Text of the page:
A LRT seed that would enable future expansion North into Springfield.
A LRT seed that would enable future expansion South into Riverside.
A LRT seed that would enable future expansion over a New Matthews Bridge, Regency, Beaches.
Thank you for the opportunity to be heard.
Ocklawaha ;)
« Last Edit: September 19, 2007, 10:33:47 AM by Ocklawaha »

thelakelander

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D. Sochet - Correct, trains do not trump good city planning..
« Reply #11 on: April 13, 2007, 11:19:18 AM »
Yes, they do not, we have the skyway to prove that.  Transit in general does not.  A mix of good urban planning, marketing and integrating those things with the mass transit system is what the city should be shooting for.

Regarding the article, there was no mention of the TECO streetcar line being developed to get riders out of their cars.  This view is one of the main obstacles in getting those not familiar with all the benefits of mass transit to accept.  It was set up and has been very successful at being an alternative and connecting form of mass transit in Tampa's inner city, in conjunction with the In-Town Trolley bus.  No one familiar with Tampa can deny that the inner city vibrancy has completely changed for the better in the last few years, since a little more effort and promotion was put into coordinating mass transit service with new and existing developments in the area.  Its living proof of how to and not design mass transit routes in the urban core.

There was also no mention of BRT or rail being the panacea for downtrodden downtowns.   Miami's Busway is a great example of one that works (although it's not downtown), but  to date, hasn't stimulated new retail development along it's path either.  Lets make it clear, the concept of BRT is great at what its meant to do, which is to move buses.    

However, placing such systems in pedestrian friendly downtown areas create several problems from a pedestrian friendly standpoint.  The simple cheap solution would be to work with what's there (the skyway & trolleys), respect the current urban environment and future downtown master plans and come up with a viable solution that moves the planned busways off the Northbank's major streets, such as Adams and Bay.

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Ocklawaha

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« Reply #12 on: April 13, 2007, 11:19:58 AM »
Lakelander:

Like all Modes, Rail has it´s own unique vocabulary, I will offer a couple of examples:
Inter-City Rail = Long Distance or Medium Distance passenger trains such as Amtrak
Intra-City Rail = Commuter Rail, LRT, Heritage Trolleys (or Traction), Interurbans.
Hope this clears it up.
Ocklawaha

thelakelander

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Transportation terms?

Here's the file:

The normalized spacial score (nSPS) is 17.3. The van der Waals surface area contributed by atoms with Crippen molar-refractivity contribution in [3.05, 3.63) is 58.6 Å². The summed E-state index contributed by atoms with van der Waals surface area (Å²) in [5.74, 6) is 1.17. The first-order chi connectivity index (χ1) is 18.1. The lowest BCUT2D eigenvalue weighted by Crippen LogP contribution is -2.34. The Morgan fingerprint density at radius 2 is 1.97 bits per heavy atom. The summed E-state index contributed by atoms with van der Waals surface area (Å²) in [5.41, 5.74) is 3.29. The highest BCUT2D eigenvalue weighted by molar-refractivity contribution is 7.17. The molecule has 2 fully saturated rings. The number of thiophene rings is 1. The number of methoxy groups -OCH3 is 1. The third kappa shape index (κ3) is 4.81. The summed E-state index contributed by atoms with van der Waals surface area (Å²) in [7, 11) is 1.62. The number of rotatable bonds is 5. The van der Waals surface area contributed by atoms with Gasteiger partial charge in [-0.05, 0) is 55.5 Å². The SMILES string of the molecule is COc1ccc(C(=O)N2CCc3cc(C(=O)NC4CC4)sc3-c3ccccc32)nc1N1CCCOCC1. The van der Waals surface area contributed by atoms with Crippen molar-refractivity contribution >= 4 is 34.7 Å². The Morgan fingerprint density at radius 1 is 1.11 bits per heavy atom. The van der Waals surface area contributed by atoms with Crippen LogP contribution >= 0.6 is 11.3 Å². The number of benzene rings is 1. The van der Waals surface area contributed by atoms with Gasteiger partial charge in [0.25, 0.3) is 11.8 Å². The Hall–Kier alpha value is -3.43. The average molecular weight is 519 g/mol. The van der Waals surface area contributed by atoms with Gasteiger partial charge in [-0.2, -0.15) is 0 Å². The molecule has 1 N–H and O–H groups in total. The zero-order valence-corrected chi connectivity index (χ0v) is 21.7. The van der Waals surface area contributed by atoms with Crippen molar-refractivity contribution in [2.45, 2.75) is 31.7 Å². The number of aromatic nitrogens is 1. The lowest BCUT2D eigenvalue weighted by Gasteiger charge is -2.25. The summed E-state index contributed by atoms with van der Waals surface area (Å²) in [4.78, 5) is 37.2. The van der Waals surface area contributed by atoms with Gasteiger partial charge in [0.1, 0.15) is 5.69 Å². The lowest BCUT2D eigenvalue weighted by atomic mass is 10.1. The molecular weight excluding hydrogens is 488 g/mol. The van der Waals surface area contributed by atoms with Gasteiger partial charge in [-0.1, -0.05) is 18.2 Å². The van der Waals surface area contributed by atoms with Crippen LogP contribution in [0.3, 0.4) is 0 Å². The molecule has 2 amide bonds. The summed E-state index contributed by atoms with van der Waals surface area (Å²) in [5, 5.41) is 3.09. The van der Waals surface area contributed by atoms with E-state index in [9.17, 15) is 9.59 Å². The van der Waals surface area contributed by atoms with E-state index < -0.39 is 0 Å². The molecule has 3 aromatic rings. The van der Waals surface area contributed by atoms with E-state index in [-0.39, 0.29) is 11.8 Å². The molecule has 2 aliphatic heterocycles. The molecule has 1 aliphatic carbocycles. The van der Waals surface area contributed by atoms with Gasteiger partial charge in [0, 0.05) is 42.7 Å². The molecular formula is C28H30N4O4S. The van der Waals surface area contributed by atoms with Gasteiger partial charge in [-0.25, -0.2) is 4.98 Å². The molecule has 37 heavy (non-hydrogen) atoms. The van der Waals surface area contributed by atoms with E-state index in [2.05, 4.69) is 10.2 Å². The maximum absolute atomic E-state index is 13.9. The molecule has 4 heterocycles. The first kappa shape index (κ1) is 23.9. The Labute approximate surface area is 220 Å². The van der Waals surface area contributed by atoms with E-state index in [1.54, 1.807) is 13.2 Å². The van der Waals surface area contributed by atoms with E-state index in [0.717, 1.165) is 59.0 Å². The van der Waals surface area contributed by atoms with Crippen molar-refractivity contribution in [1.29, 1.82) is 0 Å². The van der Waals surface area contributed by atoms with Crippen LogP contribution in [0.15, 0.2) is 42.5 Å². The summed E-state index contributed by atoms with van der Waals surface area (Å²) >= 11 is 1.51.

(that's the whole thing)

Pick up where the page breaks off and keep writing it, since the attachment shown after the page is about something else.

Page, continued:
« Reply #13 on: April 13, 2007, 11:28:01 AM »
Maybe Andres Duany doesn't understand the terminology?  What Austin has under construction is nothing like or similar to Miami's Metromover.  It would be like comparing our Skyway with Dallas' DART or San Diego's Coaster.

From article:

On inner-city circulator rail:

"You don't have the fabric yet for it to be successful. Austin doesn't have enough walkable stuff. Look at the history of what's happened in lots of other cities – Miami is a good example, a famous example; look at what happened when they built the Metrorail in '78. Only now is the urban pattern coming in to support it. Nobody used it; everyone made fun of it.

"Building transit first gives transit a bad name. You have to build the urban pattern first, achieve the density. Then do your transit next.

"The good thing about a bus is you can remove it if it gets embarrassing. You need to make a rail reservation in the city infrastructure now, but don't build it yet. You'll know when you need it; it will be so evident. There has to be a pain factor."
"A man who views the world the same at 50 as he did at 20 has wasted 30 years of his life.” - Muhammad Ali

lindab

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« Reply #14 on: April 13, 2007, 11:42:59 AM »
All the articles on this site are wonderful and give us new visions to think over. Thank you so much.  However,  I don't think that these multi-million dollar 'awesome" plans are any good for two goals for Jacksonville: revitalizing downtown and getting more cars off the road.

I don't know what the capacity for the  Skyway  is but it seems to be carrying very few passengers and has poor capability for carrying more even if the tracks are extended. My other gripe about the Skyway is the way it creates downtown tunnels for the streets on which it runs. Some very beautiful parts of town have been visually ruined by the Skyway. I can only agree with Ron Littlepage, persistent critic of the Skyway, that this was and is a big boondoggle to get federal funds.

Light Rail would be an asset except for one big problem: Right-of- way. We have waited too long to purchase ROW for the suburbs to travel to the big job centers. Unless we are willing to face the music and tear out a strip of highway, there are no good choices. And then there's the bridges!

In terms of getting to jobs and carrying the max load of passengers, the City needs to divorce its ideas  about revitalizing downtown from plans for moving people to work and getting cars off the roads. They need to concentrate on Baymeadows, Butler Blvd, and Southside Blvd.  BRT needs to go somewhere else, not into town. Yeah, lots of people work in town, but most work elsewhere in sprawlzania.